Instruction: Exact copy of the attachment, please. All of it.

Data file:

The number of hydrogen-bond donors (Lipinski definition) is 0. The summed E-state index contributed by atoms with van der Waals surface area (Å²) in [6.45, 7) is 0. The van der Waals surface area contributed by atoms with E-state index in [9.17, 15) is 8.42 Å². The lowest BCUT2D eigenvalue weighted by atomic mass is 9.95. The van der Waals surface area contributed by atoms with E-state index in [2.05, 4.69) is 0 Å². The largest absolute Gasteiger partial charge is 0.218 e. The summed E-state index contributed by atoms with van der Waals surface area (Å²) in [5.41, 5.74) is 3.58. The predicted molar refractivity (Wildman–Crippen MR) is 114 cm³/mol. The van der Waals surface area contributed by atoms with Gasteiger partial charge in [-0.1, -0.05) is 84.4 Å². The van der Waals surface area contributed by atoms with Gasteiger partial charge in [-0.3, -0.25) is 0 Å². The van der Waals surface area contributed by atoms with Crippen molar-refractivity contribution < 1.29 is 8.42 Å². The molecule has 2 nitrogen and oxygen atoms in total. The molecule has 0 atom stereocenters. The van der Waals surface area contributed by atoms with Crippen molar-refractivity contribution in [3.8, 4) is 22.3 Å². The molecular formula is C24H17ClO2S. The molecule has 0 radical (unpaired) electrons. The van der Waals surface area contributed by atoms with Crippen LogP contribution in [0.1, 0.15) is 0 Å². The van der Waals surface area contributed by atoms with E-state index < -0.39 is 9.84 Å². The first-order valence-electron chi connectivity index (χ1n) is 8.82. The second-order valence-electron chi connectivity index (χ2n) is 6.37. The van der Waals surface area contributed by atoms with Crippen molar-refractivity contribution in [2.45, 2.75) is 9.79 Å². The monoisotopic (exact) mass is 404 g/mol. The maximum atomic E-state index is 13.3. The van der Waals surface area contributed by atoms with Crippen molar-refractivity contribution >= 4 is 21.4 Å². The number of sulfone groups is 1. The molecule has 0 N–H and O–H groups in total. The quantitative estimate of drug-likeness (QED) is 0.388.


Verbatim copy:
The number of hydrogen-bond donors (Lipinski definition) is 0. The summed E-state index contributed by atoms with van der Waals surface area (Å²) in [6.45, 7) is 0. The van der Waals surface area contributed by atoms with E-state index in [9.17, 15) is 8.42 Å². The lowest BCUT2D eigenvalue weighted by atomic mass is 9.95. The van der Waals surface area contributed by atoms with E-state index in [2.05, 4.69) is 0 Å². The largest absolute Gasteiger partial charge is 0.218 e. The summed E-state index contributed by atoms with van der Waals surface area (Å²) in [5.41, 5.74) is 3.58. The predicted molar refractivity (Wildman–Crippen MR) is 114 cm³/mol. The van der Waals surface area contributed by atoms with Gasteiger partial charge in [-0.1, -0.05) is 84.4 Å². The van der Waals surface area contributed by atoms with Gasteiger partial charge in [-0.3, -0.25) is 0 Å². The van der Waals surface area contributed by atoms with Crippen molar-refractivity contribution < 1.29 is 8.42 Å². The molecule has 2 nitrogen and oxygen atoms in total. The molecule has 0 atom stereocenters. The van der Waals surface area contributed by atoms with Crippen molar-refractivity contribution in [3.8, 4) is 22.3 Å². The molecular formula is C24H17ClO2S. The molecule has 0 radical (unpaired) electrons. The van der Waals surface area contributed by atoms with Crippen LogP contribution in [0.1, 0.15) is 0 Å². The van der Waals surface area contributed by atoms with E-state index < -0.39 is 9.84 Å². The first-order valence-electron chi connectivity index (χ1n) is 8.82. The second-order valence-electron chi connectivity index (χ2n) is 6.37. The van der Waals surface area contributed by atoms with Crippen molar-refractivity contribution in [2.45, 2.75) is 9.79 Å². The monoisotopic (exact) mass is 404 g/mol. The maximum atomic E-state index is 13.3. The van der Waals surface area contributed by atoms with Crippen molar-refractivity contribution >= 4 is 21.4 Å². The number of sulfone groups is 1. The molecule has 0 N–H and O–H groups in total. The quantitative estimate of drug-likeness (QED) is 0.388.